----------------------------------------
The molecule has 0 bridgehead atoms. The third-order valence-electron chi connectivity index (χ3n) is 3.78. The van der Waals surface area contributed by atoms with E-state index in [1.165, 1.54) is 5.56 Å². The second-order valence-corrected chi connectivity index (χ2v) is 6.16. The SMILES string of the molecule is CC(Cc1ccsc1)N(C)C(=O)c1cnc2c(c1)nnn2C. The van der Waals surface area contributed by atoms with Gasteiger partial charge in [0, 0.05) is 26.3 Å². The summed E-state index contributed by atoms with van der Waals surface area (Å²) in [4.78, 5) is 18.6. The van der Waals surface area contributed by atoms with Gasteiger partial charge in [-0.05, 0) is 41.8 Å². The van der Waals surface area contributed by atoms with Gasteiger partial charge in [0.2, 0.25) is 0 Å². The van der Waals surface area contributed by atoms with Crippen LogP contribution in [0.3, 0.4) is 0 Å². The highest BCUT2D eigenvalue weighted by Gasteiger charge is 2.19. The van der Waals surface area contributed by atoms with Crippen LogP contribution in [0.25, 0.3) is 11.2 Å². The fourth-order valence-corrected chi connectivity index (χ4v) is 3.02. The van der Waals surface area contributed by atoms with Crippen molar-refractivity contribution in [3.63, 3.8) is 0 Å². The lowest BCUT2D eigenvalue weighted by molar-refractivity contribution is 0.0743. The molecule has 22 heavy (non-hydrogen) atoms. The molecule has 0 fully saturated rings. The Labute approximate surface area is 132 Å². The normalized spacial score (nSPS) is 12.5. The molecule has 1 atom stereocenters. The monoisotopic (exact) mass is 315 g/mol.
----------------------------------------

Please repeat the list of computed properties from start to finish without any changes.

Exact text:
The molecule has 0 bridgehead atoms. The third-order valence-electron chi connectivity index (χ3n) is 3.78. The van der Waals surface area contributed by atoms with E-state index in [1.165, 1.54) is 5.56 Å². The second-order valence-corrected chi connectivity index (χ2v) is 6.16. The SMILES string of the molecule is CC(Cc1ccsc1)N(C)C(=O)c1cnc2c(c1)nnn2C. The van der Waals surface area contributed by atoms with Gasteiger partial charge in [0, 0.05) is 26.3 Å². The summed E-state index contributed by atoms with van der Waals surface area (Å²) in [4.78, 5) is 18.6. The van der Waals surface area contributed by atoms with Gasteiger partial charge in [-0.05, 0) is 41.8 Å². The van der Waals surface area contributed by atoms with Gasteiger partial charge in [0.2, 0.25) is 0 Å². The van der Waals surface area contributed by atoms with Crippen LogP contribution in [0.3, 0.4) is 0 Å². The highest BCUT2D eigenvalue weighted by Gasteiger charge is 2.19. The van der Waals surface area contributed by atoms with Crippen LogP contribution in [0.25, 0.3) is 11.2 Å². The fourth-order valence-corrected chi connectivity index (χ4v) is 3.02. The van der Waals surface area contributed by atoms with Crippen molar-refractivity contribution in [3.63, 3.8) is 0 Å². The lowest BCUT2D eigenvalue weighted by molar-refractivity contribution is 0.0743. The molecule has 22 heavy (non-hydrogen) atoms. The molecule has 0 fully saturated rings. The Labute approximate surface area is 132 Å². The normalized spacial score (nSPS) is 12.5. The molecule has 1 atom stereocenters. The monoisotopic (exact) mass is 315 g/mol.